You can’t tell from the photograph above (or below). It was taken on a melancholic, overcast spring day. This caused the picture to blur. The picture is of my empty kombucha bottle before its burial. It was a very sad moment in time. It makes me sad to even write about this here. Maybe I should just let it rest. Maybe this would be better for everyone. But I am writer and this is what writers do. We write about the things that everyone else would much rather ignore.
This is the fourth empty kombucha bottle that I have buried in two days. I guess that I have been drinking a lot of kombucha the past few days. Whatever the case, it is still just as sad every time I bury an empty kombucha bottle. I really do love kombucha so much. I first discovered kombucha almost ten years ago when a local health food store that I went to starting carrying it in their cold drinks section. From the moment I took my first sip of kombucha I was in love. I felt my upset stomach begin to settle (I did not realize then how many gut health promoting enzymes and Lactobacillus a bottle of kombucha contains), my mind begin to lift (because of all the b-vitamins and amino acids) and I felt a slight buzz by the time I finished the bottle (because of the low levels of alcohol that the fermentation process creates).
The moment I finished my first bottle I want more. Over the course of the next year or two I was with kombucha every day. I had a kombucha with me wherever I went and drank two to three bottles a day. I loved the way the stuff made me feel. It was the health elixir I had been waiting for. Not only did it make me feel better but it was eradicating long term health issues.
Like most love affairs, the intensity of my kombucha consumption mellowed out over time. Because of the cost and the lengths that I would have to go to to get kombucha (especially once it was taken off the market because of the trace amounts of alcohol in it)- my desire towards it decreased.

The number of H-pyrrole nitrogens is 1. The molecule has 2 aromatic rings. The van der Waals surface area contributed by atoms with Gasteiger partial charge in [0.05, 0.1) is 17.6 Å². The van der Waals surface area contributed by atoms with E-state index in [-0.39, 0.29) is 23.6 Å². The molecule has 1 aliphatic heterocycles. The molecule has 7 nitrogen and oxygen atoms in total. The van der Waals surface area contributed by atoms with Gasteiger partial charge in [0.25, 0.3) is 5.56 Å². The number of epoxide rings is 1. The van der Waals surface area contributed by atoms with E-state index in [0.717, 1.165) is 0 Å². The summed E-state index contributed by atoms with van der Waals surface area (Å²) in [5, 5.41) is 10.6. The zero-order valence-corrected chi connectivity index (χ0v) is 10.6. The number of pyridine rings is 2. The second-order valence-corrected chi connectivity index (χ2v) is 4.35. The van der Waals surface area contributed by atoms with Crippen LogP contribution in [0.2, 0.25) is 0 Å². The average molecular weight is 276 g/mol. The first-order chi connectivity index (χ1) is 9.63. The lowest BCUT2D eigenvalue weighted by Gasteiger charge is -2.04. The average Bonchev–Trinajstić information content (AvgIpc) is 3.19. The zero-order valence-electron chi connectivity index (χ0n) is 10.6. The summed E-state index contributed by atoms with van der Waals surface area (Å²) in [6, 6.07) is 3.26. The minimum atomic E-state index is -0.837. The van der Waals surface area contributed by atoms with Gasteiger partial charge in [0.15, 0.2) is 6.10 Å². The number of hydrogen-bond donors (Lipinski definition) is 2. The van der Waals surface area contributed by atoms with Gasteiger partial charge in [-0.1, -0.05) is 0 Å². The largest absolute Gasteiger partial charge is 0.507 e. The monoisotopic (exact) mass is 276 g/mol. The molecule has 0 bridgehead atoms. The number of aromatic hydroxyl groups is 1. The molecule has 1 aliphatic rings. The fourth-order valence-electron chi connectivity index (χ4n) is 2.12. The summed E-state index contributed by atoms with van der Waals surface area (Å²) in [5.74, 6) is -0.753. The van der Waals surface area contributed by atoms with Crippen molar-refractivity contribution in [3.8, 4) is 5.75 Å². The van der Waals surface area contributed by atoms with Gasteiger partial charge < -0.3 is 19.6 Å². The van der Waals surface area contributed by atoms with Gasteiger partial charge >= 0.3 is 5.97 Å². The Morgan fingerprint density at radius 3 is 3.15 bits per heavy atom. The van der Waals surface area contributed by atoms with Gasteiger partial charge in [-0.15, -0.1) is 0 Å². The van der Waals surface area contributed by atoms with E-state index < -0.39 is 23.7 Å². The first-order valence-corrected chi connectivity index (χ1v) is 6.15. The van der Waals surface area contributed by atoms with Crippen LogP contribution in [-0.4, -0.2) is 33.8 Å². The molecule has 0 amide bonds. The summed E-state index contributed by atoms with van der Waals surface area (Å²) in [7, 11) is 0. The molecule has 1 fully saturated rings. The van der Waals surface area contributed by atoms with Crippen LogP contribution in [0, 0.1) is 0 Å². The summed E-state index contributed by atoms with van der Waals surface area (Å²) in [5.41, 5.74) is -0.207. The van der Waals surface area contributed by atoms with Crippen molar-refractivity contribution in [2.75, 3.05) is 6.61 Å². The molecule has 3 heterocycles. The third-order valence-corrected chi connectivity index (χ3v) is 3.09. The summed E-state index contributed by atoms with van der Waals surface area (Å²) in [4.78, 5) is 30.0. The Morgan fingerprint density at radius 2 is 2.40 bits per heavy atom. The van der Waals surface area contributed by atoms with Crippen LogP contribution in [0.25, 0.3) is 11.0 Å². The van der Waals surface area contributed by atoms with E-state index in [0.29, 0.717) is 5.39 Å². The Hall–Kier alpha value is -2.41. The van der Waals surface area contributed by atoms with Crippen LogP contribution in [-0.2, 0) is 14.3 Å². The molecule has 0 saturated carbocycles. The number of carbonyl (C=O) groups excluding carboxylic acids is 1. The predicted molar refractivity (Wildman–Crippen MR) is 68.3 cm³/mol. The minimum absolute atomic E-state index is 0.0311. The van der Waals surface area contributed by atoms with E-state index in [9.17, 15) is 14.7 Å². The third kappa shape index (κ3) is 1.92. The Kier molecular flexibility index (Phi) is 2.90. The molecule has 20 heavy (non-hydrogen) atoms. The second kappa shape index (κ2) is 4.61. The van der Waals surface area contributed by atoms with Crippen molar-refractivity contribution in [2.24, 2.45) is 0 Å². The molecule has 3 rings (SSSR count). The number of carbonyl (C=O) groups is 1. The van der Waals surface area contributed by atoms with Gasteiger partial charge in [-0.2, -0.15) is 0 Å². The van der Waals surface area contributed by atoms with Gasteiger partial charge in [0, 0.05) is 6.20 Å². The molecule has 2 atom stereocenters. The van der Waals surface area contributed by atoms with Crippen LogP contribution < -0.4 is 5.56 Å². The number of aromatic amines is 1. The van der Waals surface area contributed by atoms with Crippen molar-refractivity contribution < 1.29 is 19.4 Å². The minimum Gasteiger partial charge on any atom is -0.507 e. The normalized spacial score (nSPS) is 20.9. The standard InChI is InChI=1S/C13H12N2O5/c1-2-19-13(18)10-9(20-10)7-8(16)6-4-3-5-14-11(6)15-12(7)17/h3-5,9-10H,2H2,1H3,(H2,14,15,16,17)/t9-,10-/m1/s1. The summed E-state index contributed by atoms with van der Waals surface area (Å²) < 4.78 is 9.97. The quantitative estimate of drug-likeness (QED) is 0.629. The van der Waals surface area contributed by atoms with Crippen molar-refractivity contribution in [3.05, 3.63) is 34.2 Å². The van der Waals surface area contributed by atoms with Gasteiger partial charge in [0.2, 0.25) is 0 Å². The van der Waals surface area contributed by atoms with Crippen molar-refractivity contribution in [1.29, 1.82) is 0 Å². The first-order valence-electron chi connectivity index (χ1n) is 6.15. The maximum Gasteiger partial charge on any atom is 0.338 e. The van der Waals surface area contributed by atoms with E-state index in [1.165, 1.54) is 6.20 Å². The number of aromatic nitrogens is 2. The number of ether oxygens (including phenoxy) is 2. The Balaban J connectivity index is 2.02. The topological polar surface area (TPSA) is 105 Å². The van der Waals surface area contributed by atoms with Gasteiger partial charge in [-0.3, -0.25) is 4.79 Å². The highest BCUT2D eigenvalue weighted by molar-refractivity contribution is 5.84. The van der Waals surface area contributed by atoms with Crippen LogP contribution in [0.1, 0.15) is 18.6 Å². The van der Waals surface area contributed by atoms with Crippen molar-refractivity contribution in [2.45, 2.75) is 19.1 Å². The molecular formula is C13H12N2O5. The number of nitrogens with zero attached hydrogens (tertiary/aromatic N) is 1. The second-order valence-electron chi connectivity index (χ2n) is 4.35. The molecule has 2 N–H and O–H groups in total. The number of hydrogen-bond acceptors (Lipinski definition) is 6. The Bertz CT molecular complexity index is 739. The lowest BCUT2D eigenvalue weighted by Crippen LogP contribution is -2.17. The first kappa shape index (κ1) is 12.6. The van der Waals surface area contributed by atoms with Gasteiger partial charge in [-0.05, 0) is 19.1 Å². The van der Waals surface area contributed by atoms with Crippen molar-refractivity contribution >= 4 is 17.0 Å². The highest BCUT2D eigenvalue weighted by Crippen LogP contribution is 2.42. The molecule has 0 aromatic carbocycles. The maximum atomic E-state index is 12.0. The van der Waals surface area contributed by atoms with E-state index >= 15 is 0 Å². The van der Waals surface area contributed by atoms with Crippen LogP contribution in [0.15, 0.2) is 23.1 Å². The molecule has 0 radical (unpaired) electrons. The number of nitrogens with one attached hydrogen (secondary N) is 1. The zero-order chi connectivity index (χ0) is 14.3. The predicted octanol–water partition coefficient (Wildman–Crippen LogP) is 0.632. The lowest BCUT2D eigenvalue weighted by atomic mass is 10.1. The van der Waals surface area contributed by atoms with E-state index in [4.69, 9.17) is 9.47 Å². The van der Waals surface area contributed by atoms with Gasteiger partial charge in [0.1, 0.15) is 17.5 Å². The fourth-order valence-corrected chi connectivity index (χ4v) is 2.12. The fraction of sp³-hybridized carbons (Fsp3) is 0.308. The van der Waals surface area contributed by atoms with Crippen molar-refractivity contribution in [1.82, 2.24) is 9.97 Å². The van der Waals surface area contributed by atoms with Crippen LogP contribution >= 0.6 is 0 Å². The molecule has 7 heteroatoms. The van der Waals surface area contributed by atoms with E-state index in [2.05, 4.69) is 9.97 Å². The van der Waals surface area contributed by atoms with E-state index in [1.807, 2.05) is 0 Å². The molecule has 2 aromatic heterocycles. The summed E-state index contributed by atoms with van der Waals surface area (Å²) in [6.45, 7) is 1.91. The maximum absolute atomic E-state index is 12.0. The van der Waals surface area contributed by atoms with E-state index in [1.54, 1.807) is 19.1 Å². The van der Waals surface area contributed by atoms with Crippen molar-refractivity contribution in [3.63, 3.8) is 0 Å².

Our relationship endured. Now because I can find kombucha wherever, I am back to drinking it each day. My relationship with kombucha is better than before. There are now a variety of kombucha brands that I can chose from. Kombucha has become so popular that I am able to try different brands. No longer do I have to stick with just one brand. And it is all ok.
Yet every time I finish a bottle of kombucha, I get sad. It is the ending of something that was once so good. Because of what kombucha does for me (its plethora of b vitamins, amino acids, high amount of lactobacillus bacterium: 1 billion organisms, S. Boulardii: 1 billion organisms and the nice relaxing buzz that I get from the fermentation), I want to do for it. What I do is provide the empty bottle with a proper burial.
Even though my wife is getting upset by all the digging in the backyard, I know that deep down she understands that this is a very small price to pay for everything that kombucha gives to her husband. She would rather me be planting various vegetable plants that we could turn into food- rather than empty glass bottles which turn into nothing.
I don’t think it is nothing though. I know that kombucha is not in the glass bottle anymore. But the bottle carried the kombucha for so long. By respecting the bottle, I am showing my respect for the essence of what was once inside.